• Vegetable oil mixed with dish soap.
  • Neem oil mixed with dish soap.
  • Citrus oil and cayenne pepper.
  • Chili pepper and diatomaceous earth.
  • Eucalyptus oil.
  • Garlic and onion spray.

Companion Planting

You can save yourself a lot of time and money by practicing companion planting and letting Mother Nature control the pests for you. Nearly every vegetable has a companion plant that will drive away pests and discourage disease. Some plants will add nutrients to the soil that will benefit neighboring vegetables. Plants that grow well together include:

  • Tomatoes and basil — (Also great together in a sauce!) The basil repels flies and tomato hornworms. Petunias will also keep the hornworms away.
  • Peppers and basil — This herb also repels aphids, mosquitoes, flies, and spider mites.
  • Green beans and corn — Beans add nitrogen to the soil, which is good for the corn. They’ll also use the cornstalks to climb, so you won’t need a trellis. Cornstalks also give a vertical boost to zucchini.
  • Onions, lettuce and, carrots — Onions are great companions for most vegetables since they repel carrot flies and aphids.
  • Garlic and lettuce — Garlic does more than keep the vampires away! It repels aphids that feed on lettuce and other leafy vegetables.

The list is endless, but you get the idea. Farmers and gardeners were using these symbiotic relationships long before insecticides were invented.

While more scientific study is needed, many people believe that organically produced foods are better for the environment and pose fewer health risks than foods produced with chemical pesticides. The jury is still out on whether foods produced organically are more nutritious or safer than conventionally produced foods. 

When it comes to landscape plants and lawn care, there are some stunning statistics about home pesticide use in the U.S. and its impact on the environment. Switching from chemical to organic fertilizers could help protect earthworms, which are essential for the health of the soil. If you have more questions, the National Pesticide Information Center is a great resource, and every county within the U.S. has a Cooperative Extension office that works closely with university-based specialists. They can answer questions about gardening and organic pest control methods and regulations in your county.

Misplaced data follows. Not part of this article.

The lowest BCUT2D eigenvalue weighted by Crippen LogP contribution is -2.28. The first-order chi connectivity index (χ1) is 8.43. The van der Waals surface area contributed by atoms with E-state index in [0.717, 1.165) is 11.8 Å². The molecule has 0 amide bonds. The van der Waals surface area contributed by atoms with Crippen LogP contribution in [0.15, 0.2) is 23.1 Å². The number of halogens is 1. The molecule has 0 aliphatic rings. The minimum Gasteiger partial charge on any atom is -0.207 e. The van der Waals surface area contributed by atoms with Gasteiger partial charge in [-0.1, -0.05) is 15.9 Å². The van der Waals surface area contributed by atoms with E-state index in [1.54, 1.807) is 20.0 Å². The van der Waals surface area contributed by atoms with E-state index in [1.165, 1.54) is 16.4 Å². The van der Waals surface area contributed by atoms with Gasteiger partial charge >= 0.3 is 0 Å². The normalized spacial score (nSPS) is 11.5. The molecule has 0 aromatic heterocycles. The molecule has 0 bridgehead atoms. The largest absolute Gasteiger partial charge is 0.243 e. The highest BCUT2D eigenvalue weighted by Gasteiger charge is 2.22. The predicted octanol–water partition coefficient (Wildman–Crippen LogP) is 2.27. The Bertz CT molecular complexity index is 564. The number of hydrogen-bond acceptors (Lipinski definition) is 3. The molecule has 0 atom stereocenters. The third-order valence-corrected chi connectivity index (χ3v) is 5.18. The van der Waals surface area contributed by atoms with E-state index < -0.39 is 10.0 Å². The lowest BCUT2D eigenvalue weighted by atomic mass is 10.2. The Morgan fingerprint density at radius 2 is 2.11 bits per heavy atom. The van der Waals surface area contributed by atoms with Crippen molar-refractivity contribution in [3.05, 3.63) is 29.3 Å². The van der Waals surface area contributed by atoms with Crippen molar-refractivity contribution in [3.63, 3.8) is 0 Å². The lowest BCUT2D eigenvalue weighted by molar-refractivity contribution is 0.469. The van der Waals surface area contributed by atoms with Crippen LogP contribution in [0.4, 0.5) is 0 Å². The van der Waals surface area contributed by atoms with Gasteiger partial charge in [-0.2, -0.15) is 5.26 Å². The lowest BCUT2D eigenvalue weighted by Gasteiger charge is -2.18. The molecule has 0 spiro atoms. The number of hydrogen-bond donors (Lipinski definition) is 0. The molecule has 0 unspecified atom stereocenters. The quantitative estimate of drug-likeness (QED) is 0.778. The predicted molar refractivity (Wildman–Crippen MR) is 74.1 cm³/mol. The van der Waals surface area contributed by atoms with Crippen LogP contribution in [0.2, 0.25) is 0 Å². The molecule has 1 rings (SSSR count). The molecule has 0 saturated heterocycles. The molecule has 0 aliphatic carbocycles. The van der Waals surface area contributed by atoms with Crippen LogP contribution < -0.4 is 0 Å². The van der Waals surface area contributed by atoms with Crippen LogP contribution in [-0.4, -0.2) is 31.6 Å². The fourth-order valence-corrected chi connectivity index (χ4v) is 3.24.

Jack Malone is a farmer and freelance writer who prides himself being eco-friendly. He enjoys finding new ways to practice green-farming with no chemicals.

Take a Walk on the Wild Side

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Summer is a good time to pause and ponder the usefulness of your lawn.

If no compelling reason other than tidiness comes to mind, let me suggest you plant it up or let it go. Either way you're adding to your home-grown mulch stash, improving the overall health of yours and your neighbor's garden, and have one less job on Saturday. 

Indulge me here and my homegrown mulch addiction — because there is no goodness like it. Today I’m looking at homegrown hay mulch and the multitude of benefits that come your way when you let your lawn go.  

Nuts and Bolts

Everywhere you weed-eat, mow or (god forbid) spray is fair game. Leave these areas alone until you next need mulch, at which point lop it down in your chosen way, leaving a good 10cm stub behind for best health.

There are a surprising amount of opportunities for homemade hay once your mind shifts its focus from tidy gardening to the wild-side. Let little bits around the edges, here, there and everywhere go wild and you'll be amazed at how much mulch you reap.

Benefits Abound

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  • Bees, butterflies and insects adore this kind of stomping ground.
  • Soil life explodes too. Beneficial fungi and their companions gather beneath trees and spray free, wild areas and spread out from there developing a nutrient exchange network that boosts production and health 100 fold. This diverse community of miniature life forms keeps soil in good heart and is the wellspring of everyone's (crops, animals, humans) good health.
  • Longer lawns prevent many weeds like Onehunga taking grip 
  • Growing your own mulch means there is one less thing to buy and along the way providing a pesticide free mulch for your garden - yes!

Blaze a Trail

Cut tracks through the long grass to where ever it is you roam - the washing line, the chook house, the veggie patch, the driveway. Tracks make getting about easier and keeps legs dry when it rains.

My Garden is Too Small

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Many of you in small-space gardens dismiss this idea of growing your own mulch, thinking you have no room. The thing is there is no difference — small or large, the amount of space to grow the mulch is relative to the size of garden needing the mulch.